Jackie Johnson never considered himself a risk-taker. In fact, he says, he had a pretty normal existence working as a manager of a Taco Bell in Dallas.
“My life was nothing crazy,” Johnson, 42, tells NationSwell. So it was an unexpected and devastating blow when he received a double-whammy diagnosis of HIV and the hepatitis C virus, or HCV, 12 years ago. “I was confused for three months. I tried to stay optimistic, but your body just goes through denial.”
Johnson can trace his transmission to one of two events: getting tattooed with a possibly unsterilized needle in 2006, or a sexual assault that happened around the same time. But no matter the method of infection, he was well aware that he was carrying two viruses that, at the time, were completely incurable.
There are thousands of cases like Johnson’s each year, where HIV transmission coincides with contracting hepatitis C. In the past decade, HCV has become a national health problem, with the Centers for Disease Control estimating that the number of new infections increased nearly threefold between 2010 and 2015. Much of the rise has been attributed to increased intravenous opioid use.
But in the past four years, new drugs that can cure most cases of HCV have become available. The problem: Many people in need of the cure — which can cost thousands of dollars — are the same people who depend on Medicaid, which has rolled back HCV treatments nationwide. And in addition, reaching the population most at risk for spreading HCV is a task that continues to elude health officials.
But in New York, a new plan that has shown success in an earlier incarnation is taking hold. If it works, it might just pave the way for other states looking to curb the rise of HCV infections.
AN ‘AMBITIOUS’ VIRUS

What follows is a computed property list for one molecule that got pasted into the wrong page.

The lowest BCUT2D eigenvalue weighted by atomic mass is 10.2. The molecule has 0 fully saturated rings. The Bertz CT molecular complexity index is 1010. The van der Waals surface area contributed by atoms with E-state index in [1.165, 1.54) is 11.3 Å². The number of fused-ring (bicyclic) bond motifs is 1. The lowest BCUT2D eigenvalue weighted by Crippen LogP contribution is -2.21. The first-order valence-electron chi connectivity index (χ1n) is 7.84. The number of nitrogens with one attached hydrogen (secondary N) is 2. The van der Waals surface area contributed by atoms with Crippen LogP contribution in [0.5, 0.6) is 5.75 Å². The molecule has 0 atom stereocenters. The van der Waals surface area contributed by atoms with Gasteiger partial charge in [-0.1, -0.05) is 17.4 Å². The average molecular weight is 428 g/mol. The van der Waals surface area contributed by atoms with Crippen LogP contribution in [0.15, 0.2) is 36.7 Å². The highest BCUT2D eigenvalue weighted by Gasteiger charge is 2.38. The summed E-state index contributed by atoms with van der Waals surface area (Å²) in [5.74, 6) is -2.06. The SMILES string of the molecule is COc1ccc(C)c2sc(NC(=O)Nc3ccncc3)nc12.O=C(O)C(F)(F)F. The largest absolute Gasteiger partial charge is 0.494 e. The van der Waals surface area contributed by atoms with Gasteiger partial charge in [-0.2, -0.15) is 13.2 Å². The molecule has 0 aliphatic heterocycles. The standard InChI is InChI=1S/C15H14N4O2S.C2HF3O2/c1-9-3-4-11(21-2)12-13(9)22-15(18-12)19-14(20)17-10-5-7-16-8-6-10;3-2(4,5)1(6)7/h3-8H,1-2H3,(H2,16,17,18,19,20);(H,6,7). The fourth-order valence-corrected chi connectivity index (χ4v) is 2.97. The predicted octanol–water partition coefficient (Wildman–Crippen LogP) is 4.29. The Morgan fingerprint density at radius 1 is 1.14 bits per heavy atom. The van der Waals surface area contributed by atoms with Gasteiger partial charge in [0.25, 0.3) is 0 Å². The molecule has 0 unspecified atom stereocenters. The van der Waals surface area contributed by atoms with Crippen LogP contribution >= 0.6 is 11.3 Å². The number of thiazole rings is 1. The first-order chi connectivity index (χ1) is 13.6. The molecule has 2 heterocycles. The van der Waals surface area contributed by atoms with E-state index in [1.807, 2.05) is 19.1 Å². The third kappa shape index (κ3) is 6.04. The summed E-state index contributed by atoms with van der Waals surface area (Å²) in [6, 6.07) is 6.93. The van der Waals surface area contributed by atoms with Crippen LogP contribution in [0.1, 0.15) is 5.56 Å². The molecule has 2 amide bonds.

Hepatitis C is different than other viruses. Whereas most die when they make contact with the air, HCV is — by one health advocate’s description — “ambitious.”
“In theory you can get hepatitis C from sharing toothbrushes or razors — anywhere where blood-to-blood contact is possible,” says Clifton Garmon, senior policy analyst for VOCAL-NY, an advocacy group for those living with HIV and HCV. “As long as you have blood in your body, you’re at risk.”
What’s more, experts estimate that of the roughly 3.5 million Americans living with HCV, more than half of them don’t even know they’re infected. Those who do have symptoms may experience fatigue, jaundice, nausea or dark urine. In either case, if left untreated HCV can eventually result in liver failure or even death.
In New York State, the rate of people diagnosed with acute HCV more than doubled between 2011 and 2013, according to annual reports. In 2016, the total number of infections again jumped, from 14,000 to nearly 19,000 cases.
While HCV rates were rising in New York, Gilead Pharmaceuticals developed and patented the first known drug that can eradicate the virus. Called Harvoni, the drug debuted in 2014 with a hefty price-tag; one treatment cost around $60,000, a figure that initially led many states to decline to offer it.
With generic drugs hitting the market in the years since, costs have dropped significantly, though many states still restrict access to them. Until recently North Carolina, for example, only offered treatment if a patient developed stage two liver damage as a result of HCV.
But even with a more affordable cure available, people who need the treatment often aren’t getting it, and that’s due to a lack of education, say advocates and organizations working to close the gap.